MadiDrop Purifier Uses Copper and Silver Nanoparticles, Works Up to Six Months
PureMadi, a nonprofit University of Virginia organization, has invented a simple ceramic water purification tablet called MadiDrop. The tablet — developed and extensively tested at the University of Virginia — is impregnated with silver or copper nanoparticles. It can repeatedly disinfect water for up to six months simply by resting in a vessel where water is poured. It is being developed for use in communities in South Africa that have little or no access to clean water.
PureMadi’s first filter is already being produced. It is pictured below.The plan is to produce the PureMadi in 10 to 12 factories in South Africa with an ultimate goal of creating half a million filters per year.
The filters are made of local clay, sawdust, and water. “The result is a flowerpot-shaped filter, which is then fired in a kiln. The firing burns off the sawdust, leaving a ceramic with very fine pores. The filter is then painted with a thin solution of silver or copper nanoparticles that serve as a highly effective disinfectant for waterborne pathogens, the type of which can cause severe diarrhea, vomiting and dehydration.”
The user pours polluted water, such as river water, into the pot and it filters through the filter to a 5-gallon bucket below.
The design allows a user to pour water from an untreated source, such as a river or well, into the pot and allow it to filter through into a five-gallon bucket underneath. The pot has a flow rate of one to three liters per hour, enough for drinking and cooking. The filtered water is accessed through a spigot in the bucket. Testing has shown that 99.9 percent of the pathogens in water can be removed or killed by the filter.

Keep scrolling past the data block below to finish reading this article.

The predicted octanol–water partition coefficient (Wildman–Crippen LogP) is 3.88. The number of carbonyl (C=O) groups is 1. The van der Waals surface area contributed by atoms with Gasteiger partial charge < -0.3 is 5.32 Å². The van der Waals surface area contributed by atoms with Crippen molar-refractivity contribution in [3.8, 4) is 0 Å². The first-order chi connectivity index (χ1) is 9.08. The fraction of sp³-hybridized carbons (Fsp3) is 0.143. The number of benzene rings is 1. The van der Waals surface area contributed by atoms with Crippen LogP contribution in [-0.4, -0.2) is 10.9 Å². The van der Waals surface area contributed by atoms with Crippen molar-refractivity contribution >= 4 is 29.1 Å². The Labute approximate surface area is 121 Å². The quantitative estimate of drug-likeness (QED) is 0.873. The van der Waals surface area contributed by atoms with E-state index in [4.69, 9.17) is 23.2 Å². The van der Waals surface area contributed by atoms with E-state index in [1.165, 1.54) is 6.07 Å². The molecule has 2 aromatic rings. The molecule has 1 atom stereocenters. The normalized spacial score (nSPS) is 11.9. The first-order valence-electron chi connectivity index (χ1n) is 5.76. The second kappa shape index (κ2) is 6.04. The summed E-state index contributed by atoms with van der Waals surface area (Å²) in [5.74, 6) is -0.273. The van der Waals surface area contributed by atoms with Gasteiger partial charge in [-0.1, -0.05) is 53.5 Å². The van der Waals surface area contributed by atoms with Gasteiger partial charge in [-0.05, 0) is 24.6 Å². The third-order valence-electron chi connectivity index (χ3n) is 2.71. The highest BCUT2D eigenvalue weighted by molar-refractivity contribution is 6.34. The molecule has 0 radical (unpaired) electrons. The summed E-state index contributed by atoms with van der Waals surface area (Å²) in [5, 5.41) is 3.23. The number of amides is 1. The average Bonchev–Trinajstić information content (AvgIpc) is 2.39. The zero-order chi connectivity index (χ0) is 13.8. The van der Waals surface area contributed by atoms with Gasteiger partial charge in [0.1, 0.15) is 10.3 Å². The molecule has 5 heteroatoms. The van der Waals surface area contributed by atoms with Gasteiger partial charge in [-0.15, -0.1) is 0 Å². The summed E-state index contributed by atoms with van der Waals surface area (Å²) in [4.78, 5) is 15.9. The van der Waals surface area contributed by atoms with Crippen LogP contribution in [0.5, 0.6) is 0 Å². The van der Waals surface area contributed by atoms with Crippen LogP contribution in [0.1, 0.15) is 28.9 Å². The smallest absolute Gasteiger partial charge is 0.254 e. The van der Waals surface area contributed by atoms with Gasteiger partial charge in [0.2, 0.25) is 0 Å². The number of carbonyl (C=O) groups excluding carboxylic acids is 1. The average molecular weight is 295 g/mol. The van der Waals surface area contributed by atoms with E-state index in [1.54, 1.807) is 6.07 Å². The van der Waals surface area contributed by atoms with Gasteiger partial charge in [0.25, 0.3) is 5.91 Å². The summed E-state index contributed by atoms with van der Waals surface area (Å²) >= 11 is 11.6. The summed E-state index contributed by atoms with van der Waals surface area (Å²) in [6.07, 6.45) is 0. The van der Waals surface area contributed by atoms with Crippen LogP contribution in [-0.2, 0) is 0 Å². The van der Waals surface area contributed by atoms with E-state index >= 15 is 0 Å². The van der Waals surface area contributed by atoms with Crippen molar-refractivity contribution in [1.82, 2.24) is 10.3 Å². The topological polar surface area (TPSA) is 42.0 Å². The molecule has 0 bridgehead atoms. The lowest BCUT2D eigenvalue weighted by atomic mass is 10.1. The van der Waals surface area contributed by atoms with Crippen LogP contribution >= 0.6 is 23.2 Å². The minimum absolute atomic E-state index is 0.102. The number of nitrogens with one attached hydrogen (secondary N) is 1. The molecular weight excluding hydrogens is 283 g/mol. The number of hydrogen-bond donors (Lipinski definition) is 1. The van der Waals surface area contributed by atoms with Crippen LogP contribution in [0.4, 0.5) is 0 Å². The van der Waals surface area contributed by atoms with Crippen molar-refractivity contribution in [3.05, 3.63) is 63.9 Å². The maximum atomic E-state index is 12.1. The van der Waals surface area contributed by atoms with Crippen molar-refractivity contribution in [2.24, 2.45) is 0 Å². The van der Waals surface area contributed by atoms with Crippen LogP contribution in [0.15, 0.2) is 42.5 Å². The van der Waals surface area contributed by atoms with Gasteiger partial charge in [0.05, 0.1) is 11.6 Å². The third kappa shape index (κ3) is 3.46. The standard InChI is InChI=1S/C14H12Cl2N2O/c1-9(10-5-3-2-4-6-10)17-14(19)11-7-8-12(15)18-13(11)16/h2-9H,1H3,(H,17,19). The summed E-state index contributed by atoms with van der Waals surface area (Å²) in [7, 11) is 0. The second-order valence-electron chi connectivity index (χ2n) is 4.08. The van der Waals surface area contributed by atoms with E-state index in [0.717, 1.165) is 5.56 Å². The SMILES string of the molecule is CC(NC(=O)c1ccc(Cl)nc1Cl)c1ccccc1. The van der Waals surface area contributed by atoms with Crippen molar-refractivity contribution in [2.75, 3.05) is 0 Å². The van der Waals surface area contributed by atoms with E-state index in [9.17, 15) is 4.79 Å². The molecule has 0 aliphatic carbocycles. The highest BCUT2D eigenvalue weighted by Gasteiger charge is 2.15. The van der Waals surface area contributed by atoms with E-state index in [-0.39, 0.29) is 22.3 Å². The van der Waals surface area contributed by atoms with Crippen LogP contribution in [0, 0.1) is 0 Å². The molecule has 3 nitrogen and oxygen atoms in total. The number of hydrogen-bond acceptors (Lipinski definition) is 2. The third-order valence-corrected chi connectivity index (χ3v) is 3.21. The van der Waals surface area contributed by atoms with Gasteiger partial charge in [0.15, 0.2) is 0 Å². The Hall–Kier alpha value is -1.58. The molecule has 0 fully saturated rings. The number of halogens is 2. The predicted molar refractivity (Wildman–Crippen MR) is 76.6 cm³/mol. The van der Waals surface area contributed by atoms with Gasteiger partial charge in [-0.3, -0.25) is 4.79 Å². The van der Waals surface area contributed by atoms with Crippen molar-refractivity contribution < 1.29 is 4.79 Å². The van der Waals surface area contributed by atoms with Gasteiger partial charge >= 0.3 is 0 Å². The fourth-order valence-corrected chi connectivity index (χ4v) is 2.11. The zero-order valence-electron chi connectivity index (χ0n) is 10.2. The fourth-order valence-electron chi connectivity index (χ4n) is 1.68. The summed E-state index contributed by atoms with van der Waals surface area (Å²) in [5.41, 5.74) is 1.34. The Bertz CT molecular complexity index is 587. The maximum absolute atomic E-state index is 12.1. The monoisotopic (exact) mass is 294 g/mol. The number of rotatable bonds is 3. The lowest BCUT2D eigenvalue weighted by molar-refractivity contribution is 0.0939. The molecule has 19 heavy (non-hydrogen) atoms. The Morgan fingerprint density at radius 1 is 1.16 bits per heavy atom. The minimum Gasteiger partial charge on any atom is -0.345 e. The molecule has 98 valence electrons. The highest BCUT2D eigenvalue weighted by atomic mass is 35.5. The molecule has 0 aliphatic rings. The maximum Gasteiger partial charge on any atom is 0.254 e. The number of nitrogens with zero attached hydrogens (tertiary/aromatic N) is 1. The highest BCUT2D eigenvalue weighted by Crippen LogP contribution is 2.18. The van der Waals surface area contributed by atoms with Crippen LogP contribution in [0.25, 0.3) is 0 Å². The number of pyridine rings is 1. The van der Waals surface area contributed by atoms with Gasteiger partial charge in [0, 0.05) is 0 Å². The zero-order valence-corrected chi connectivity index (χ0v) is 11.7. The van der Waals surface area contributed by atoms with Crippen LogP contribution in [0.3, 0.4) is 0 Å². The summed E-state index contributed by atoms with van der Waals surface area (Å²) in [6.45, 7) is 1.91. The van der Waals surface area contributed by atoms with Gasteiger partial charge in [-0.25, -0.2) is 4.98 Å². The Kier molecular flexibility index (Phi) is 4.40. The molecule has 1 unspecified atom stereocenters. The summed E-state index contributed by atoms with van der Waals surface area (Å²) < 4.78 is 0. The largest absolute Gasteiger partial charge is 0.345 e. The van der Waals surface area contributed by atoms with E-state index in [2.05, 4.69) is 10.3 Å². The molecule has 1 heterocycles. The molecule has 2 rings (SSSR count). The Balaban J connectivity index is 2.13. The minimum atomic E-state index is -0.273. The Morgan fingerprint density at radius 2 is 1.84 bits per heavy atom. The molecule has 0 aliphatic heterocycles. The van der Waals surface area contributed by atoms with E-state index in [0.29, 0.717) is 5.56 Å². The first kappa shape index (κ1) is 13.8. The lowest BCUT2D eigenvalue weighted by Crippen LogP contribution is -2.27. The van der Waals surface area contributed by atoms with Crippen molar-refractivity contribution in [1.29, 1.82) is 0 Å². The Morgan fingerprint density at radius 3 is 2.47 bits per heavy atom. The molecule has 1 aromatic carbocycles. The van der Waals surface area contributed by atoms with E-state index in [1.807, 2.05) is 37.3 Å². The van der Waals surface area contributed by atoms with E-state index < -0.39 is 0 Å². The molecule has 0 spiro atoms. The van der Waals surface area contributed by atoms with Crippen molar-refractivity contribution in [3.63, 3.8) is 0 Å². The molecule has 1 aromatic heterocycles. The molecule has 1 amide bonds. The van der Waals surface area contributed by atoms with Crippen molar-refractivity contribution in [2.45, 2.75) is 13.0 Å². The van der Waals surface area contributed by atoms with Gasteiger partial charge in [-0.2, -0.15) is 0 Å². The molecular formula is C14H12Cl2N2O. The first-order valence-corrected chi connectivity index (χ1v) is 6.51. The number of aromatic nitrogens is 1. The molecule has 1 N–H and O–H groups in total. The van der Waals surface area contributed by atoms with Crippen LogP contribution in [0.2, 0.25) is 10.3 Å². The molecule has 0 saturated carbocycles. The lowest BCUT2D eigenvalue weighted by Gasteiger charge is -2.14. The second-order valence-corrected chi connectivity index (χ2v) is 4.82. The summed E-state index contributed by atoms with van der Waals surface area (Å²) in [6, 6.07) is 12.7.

MadiDrop, the most recent creation, is an alternative to the flowerpot filter, but ideally would be used in conjunction with it. The plan is to mass-produce the product at the same factories where the PureMadi filters are produced.
MadiDrop is cheaper, easier to use, and is easier to transport than the PureMadi filter, but because it is placed into the water, rather than having the water filter through it, the MadiDrop is not effective for removing sediment in water that causes discoloration or flavor impairment. It is, however, more portable, easier to use, and less expensive.
Testing shows that the filters are safe to use and release only trace amounts of silver or copper particles, well within the safe water standards of the developed world. The filters also would be useful in rural areas of developed countries such as the United States where people rely on untreated well water.
Read the original in Science Daily.